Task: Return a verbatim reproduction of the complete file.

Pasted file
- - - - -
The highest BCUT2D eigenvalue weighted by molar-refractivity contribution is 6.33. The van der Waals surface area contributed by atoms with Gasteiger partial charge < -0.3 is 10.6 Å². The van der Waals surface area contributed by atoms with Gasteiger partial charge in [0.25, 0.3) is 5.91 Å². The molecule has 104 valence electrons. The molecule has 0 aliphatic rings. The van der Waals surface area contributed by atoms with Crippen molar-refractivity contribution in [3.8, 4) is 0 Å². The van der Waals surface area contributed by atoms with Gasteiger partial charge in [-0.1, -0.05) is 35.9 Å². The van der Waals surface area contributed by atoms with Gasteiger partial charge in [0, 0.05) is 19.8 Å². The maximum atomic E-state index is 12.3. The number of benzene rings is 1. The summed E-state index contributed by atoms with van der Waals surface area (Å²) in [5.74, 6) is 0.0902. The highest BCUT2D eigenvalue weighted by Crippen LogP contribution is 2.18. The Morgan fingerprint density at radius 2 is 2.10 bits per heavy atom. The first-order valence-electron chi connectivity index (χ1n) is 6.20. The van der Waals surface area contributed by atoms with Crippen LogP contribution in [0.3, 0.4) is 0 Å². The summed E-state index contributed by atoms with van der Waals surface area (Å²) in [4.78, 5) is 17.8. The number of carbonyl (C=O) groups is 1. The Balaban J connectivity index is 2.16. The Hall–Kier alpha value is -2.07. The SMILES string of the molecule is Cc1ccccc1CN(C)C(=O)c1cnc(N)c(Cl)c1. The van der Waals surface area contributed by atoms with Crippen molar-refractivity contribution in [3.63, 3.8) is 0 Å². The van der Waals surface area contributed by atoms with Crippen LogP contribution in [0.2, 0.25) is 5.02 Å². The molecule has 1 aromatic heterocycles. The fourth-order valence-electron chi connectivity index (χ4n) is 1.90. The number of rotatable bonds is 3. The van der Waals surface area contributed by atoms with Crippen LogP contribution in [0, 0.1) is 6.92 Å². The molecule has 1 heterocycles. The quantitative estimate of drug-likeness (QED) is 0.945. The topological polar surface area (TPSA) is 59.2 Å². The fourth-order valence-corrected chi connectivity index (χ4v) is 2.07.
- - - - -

The highest BCUT2D eigenvalue weighted by molar-refractivity contribution is 6.33. The van der Waals surface area contributed by atoms with Gasteiger partial charge < -0.3 is 10.6 Å². The van der Waals surface area contributed by atoms with Gasteiger partial charge in [0.25, 0.3) is 5.91 Å². The molecule has 104 valence electrons. The molecule has 0 aliphatic rings. The van der Waals surface area contributed by atoms with Crippen molar-refractivity contribution in [3.8, 4) is 0 Å². The van der Waals surface area contributed by atoms with Gasteiger partial charge in [-0.1, -0.05) is 35.9 Å². The van der Waals surface area contributed by atoms with Gasteiger partial charge in [0, 0.05) is 19.8 Å². The maximum atomic E-state index is 12.3. The number of benzene rings is 1. The summed E-state index contributed by atoms with van der Waals surface area (Å²) in [5.74, 6) is 0.0902. The highest BCUT2D eigenvalue weighted by Crippen LogP contribution is 2.18. The Morgan fingerprint density at radius 2 is 2.10 bits per heavy atom. The first-order valence-electron chi connectivity index (χ1n) is 6.20. The van der Waals surface area contributed by atoms with Crippen LogP contribution in [0.3, 0.4) is 0 Å². The summed E-state index contributed by atoms with van der Waals surface area (Å²) in [4.78, 5) is 17.8. The number of carbonyl (C=O) groups is 1. The Balaban J connectivity index is 2.16. The Hall–Kier alpha value is -2.07. The SMILES string of the molecule is Cc1ccccc1CN(C)C(=O)c1cnc(N)c(Cl)c1. The van der Waals surface area contributed by atoms with Crippen molar-refractivity contribution in [3.63, 3.8) is 0 Å². The van der Waals surface area contributed by atoms with Crippen LogP contribution in [0.2, 0.25) is 5.02 Å². The molecule has 1 aromatic heterocycles. The fourth-order valence-electron chi connectivity index (χ4n) is 1.90. The number of rotatable bonds is 3. The van der Waals surface area contributed by atoms with Crippen LogP contribution in [0, 0.1) is 6.92 Å². The molecule has 1 heterocycles. The quantitative estimate of drug-likeness (QED) is 0.945. The topological polar surface area (TPSA) is 59.2 Å². The fourth-order valence-corrected chi connectivity index (χ4v) is 2.07.